Former vice president Mike Pence’s allies are launching a super PAC to boost a potential presidential bid, the latest sign he is moving closer to a White House run.
Pence and advisers have hinted at a June launch for the presidency, potentially kicking off a historic matchup of a former president against his former vice president. The group, blessed by Pence’s top aides and called “Committed to America,” is partially designed to build a positive image for Pence, who has gained little traction against his former boss Donald Trump and other would-be Republican candidates, polls show.
“People know Mike Pence, they just don’t know him well,” said Scott Reed, a longtime Republican operative who is helping lead the effort. “This campaign is going to reintroduce Mike Pence to the country as his own man, not as vice president, but as a true economic, social, and national security conservative — a Reagan conservative.”
Pence has yet to officially announce whether he’ll enter the 2024 GOP primary, though he is showing signs that he is leaning toward jumping in and has said publicly he will announce his decision by the end of June. Pence served Trump for four years in the White House, showing loyalty before breaking with him over Trump’s pressure to try to overturn the 2020 election results on Jan. 6, 2021, amid false claims of widespread voter fraud.
Pence has faced criticism from Trump and his supporters for his refusal to try to reverse the defeat when the lawmakers convened to certify the election results that day. A pro-Trump mob stormed the U.S. Capitol, and congressional testimony indicated that Trump privately fumed at Pence for turning him down and responded approvingly to hearing rioters chanting “Hang Mike Pence.” In March, Trump claimed the violence he inspired that day was Pence’s fault.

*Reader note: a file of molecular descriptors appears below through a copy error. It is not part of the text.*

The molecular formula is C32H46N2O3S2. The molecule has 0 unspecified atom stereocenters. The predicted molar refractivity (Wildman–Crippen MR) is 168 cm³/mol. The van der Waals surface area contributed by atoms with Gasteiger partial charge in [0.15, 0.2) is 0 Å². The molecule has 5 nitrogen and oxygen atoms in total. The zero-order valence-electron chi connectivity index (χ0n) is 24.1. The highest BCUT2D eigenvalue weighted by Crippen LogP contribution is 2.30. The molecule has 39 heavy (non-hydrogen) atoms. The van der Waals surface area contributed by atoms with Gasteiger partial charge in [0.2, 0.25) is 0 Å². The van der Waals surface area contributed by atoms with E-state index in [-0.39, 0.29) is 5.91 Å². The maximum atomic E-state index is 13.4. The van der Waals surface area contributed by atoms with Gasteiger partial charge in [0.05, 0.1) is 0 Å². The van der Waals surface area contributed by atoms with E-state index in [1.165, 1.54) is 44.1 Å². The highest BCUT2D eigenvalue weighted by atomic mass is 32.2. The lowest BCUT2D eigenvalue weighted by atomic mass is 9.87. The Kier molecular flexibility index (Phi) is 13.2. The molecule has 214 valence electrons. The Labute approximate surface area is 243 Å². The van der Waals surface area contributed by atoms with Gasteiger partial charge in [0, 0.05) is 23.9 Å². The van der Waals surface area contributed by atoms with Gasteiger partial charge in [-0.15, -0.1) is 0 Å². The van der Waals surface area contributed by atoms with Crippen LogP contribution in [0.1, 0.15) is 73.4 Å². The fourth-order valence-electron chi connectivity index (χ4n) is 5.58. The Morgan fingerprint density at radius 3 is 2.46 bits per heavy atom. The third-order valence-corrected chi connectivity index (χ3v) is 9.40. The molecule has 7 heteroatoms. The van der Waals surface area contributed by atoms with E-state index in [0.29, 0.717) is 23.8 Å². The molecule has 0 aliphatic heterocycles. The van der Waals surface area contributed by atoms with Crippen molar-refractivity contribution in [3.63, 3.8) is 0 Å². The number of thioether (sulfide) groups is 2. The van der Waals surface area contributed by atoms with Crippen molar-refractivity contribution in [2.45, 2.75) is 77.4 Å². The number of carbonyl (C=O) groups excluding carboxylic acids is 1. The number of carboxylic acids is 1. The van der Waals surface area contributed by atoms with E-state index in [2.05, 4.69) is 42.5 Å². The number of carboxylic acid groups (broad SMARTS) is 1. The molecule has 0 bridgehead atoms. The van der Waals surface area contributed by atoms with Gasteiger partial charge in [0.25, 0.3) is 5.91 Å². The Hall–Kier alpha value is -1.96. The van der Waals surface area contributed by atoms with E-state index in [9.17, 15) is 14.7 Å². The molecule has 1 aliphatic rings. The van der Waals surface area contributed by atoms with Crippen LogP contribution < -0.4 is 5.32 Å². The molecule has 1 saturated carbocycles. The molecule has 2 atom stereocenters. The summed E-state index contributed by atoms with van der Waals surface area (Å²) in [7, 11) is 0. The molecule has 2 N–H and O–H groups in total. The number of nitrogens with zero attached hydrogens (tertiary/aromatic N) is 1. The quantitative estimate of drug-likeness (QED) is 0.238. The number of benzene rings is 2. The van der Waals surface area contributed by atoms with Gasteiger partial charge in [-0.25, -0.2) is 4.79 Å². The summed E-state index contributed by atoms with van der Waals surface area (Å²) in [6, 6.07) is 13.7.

The pro-Pence PAC is likely to highlight Pence’s work on Jan. 6 and criticize Trump for his attacks on Pence, but Pence has been careful to defend Trump on most fronts. Advisers to Pence say they want to bill him as a “classical conservative” who believes in the “sanctity of life” and the “advancement of free markets.”
People familiar with the super PAC effort did not disclose how much money would be behind it or reveal upcoming endorsements. They repeatedly declined to answer questions about how much money they would need, who would be giving the money and whether they had secured any endorsements. The PAC can raise unlimited funds but can’t directly coordinate on spending strategies with a Pence presidential campaign.
Advisers say the group hopes in part to repeat the successful gubernatorial campaign of Gov. Brian Kemp in Georgia in its approach to investments in voter contact, its leaders said. Bobby Saparow, who was Kemp’s campaign manager, will be the executive director. Others involved include former congressman Jeb Hensarling of Texas and Mike Ricci, who was communications director to then-Maryland Gov. Larry Hogan.
“We are going to do something very similar … You will see that what we built out with Gov. Kemp is going to be taken to the national stage. So we will also be doing a very extensive paid voter contact program through Committed to America,” Saparow said. “We have all the confidence in the world that the results that we were able to garner for Gov. Kemp we can duplicate for the vice president.
National polls have shown Trump as the clear leader in the Republican primary, with Florida Gov. Ron DeSantis, who has made moves toward entering the contest, ranked second. Pence is currently polling in the single digits.
The former vice president has so far made more than ten trips to Iowa, eight to New Hampshire and six to South Carolina, according to people familiar with his schedule. While his allies emphasize he’ll campaign in all three states, Pence is expected to especially focus on Iowa, the first-in-the-nation GOP caucus state where evangelical voters have significant sway. Reed likened the super PAC’s strategy in Iowa to that of a county sheriff campaign and said it will organize in all 99 counties.